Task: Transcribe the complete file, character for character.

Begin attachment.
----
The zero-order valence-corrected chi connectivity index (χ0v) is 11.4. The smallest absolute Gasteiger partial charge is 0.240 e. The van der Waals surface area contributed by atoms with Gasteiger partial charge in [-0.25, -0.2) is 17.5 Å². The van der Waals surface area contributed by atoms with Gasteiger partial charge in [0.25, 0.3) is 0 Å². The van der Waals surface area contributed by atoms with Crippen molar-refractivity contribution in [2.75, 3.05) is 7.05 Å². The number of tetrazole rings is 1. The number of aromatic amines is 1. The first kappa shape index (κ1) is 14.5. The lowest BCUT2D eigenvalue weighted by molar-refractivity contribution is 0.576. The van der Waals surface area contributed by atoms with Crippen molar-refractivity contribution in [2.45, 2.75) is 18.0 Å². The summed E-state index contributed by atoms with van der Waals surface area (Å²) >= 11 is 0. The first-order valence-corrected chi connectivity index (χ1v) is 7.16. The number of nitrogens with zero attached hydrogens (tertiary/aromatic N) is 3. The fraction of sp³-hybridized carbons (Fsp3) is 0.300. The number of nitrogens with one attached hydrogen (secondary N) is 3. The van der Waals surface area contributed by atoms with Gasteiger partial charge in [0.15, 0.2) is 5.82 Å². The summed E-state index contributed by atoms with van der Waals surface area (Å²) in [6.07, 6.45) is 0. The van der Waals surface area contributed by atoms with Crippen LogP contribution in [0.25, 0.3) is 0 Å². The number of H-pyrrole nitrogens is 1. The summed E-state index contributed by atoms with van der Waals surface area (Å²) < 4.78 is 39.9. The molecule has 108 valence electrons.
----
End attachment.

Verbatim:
The zero-order valence-corrected chi connectivity index (χ0v) is 11.4. The smallest absolute Gasteiger partial charge is 0.240 e. The van der Waals surface area contributed by atoms with Gasteiger partial charge in [-0.25, -0.2) is 17.5 Å². The van der Waals surface area contributed by atoms with Gasteiger partial charge in [0.25, 0.3) is 0 Å². The van der Waals surface area contributed by atoms with Crippen molar-refractivity contribution in [2.75, 3.05) is 7.05 Å². The number of tetrazole rings is 1. The number of aromatic amines is 1. The first kappa shape index (κ1) is 14.5. The lowest BCUT2D eigenvalue weighted by molar-refractivity contribution is 0.576. The van der Waals surface area contributed by atoms with Crippen molar-refractivity contribution in [2.45, 2.75) is 18.0 Å². The summed E-state index contributed by atoms with van der Waals surface area (Å²) >= 11 is 0. The first-order valence-corrected chi connectivity index (χ1v) is 7.16. The number of nitrogens with zero attached hydrogens (tertiary/aromatic N) is 3. The fraction of sp³-hybridized carbons (Fsp3) is 0.300. The number of nitrogens with one attached hydrogen (secondary N) is 3. The van der Waals surface area contributed by atoms with Gasteiger partial charge in [0.15, 0.2) is 5.82 Å². The summed E-state index contributed by atoms with van der Waals surface area (Å²) in [6.07, 6.45) is 0. The van der Waals surface area contributed by atoms with Crippen LogP contribution in [0.25, 0.3) is 0 Å². The number of H-pyrrole nitrogens is 1. The summed E-state index contributed by atoms with van der Waals surface area (Å²) < 4.78 is 39.9. The molecule has 108 valence electrons.